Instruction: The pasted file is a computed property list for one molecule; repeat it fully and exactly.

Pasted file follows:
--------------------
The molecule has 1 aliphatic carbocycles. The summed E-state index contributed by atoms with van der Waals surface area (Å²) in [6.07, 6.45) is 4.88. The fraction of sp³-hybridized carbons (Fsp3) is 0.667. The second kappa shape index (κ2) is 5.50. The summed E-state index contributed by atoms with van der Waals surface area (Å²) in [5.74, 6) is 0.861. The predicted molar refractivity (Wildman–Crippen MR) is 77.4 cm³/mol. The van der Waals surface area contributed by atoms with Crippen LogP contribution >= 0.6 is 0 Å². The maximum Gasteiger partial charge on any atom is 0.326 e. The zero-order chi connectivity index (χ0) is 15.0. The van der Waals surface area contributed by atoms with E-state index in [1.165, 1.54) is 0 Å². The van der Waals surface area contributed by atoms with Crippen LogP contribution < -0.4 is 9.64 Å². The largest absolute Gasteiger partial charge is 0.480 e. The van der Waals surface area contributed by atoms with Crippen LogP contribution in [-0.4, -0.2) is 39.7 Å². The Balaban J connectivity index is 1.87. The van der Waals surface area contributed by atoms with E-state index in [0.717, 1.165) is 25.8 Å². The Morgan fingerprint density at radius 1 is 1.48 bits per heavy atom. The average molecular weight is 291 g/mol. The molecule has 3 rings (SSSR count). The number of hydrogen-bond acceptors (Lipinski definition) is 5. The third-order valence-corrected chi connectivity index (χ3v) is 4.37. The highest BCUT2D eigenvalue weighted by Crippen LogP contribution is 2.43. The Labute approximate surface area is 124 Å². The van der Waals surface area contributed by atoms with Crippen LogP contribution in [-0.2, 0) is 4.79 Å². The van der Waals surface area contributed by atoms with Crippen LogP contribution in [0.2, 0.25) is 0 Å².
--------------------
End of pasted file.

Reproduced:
The molecule has 1 aliphatic carbocycles. The summed E-state index contributed by atoms with van der Waals surface area (Å²) in [6.07, 6.45) is 4.88. The fraction of sp³-hybridized carbons (Fsp3) is 0.667. The second kappa shape index (κ2) is 5.50. The summed E-state index contributed by atoms with van der Waals surface area (Å²) in [5.74, 6) is 0.861. The predicted molar refractivity (Wildman–Crippen MR) is 77.4 cm³/mol. The van der Waals surface area contributed by atoms with Crippen LogP contribution >= 0.6 is 0 Å². The maximum Gasteiger partial charge on any atom is 0.326 e. The zero-order chi connectivity index (χ0) is 15.0. The van der Waals surface area contributed by atoms with E-state index in [1.165, 1.54) is 0 Å². The van der Waals surface area contributed by atoms with Crippen LogP contribution < -0.4 is 9.64 Å². The largest absolute Gasteiger partial charge is 0.480 e. The van der Waals surface area contributed by atoms with Crippen LogP contribution in [-0.4, -0.2) is 39.7 Å². The Balaban J connectivity index is 1.87. The van der Waals surface area contributed by atoms with E-state index in [0.717, 1.165) is 25.8 Å². The Morgan fingerprint density at radius 1 is 1.48 bits per heavy atom. The average molecular weight is 291 g/mol. The molecule has 3 rings (SSSR count). The number of hydrogen-bond acceptors (Lipinski definition) is 5. The third-order valence-corrected chi connectivity index (χ3v) is 4.37. The highest BCUT2D eigenvalue weighted by Crippen LogP contribution is 2.43. The Labute approximate surface area is 124 Å². The van der Waals surface area contributed by atoms with Crippen LogP contribution in [-0.2, 0) is 4.79 Å². The van der Waals surface area contributed by atoms with Crippen LogP contribution in [0.2, 0.25) is 0 Å².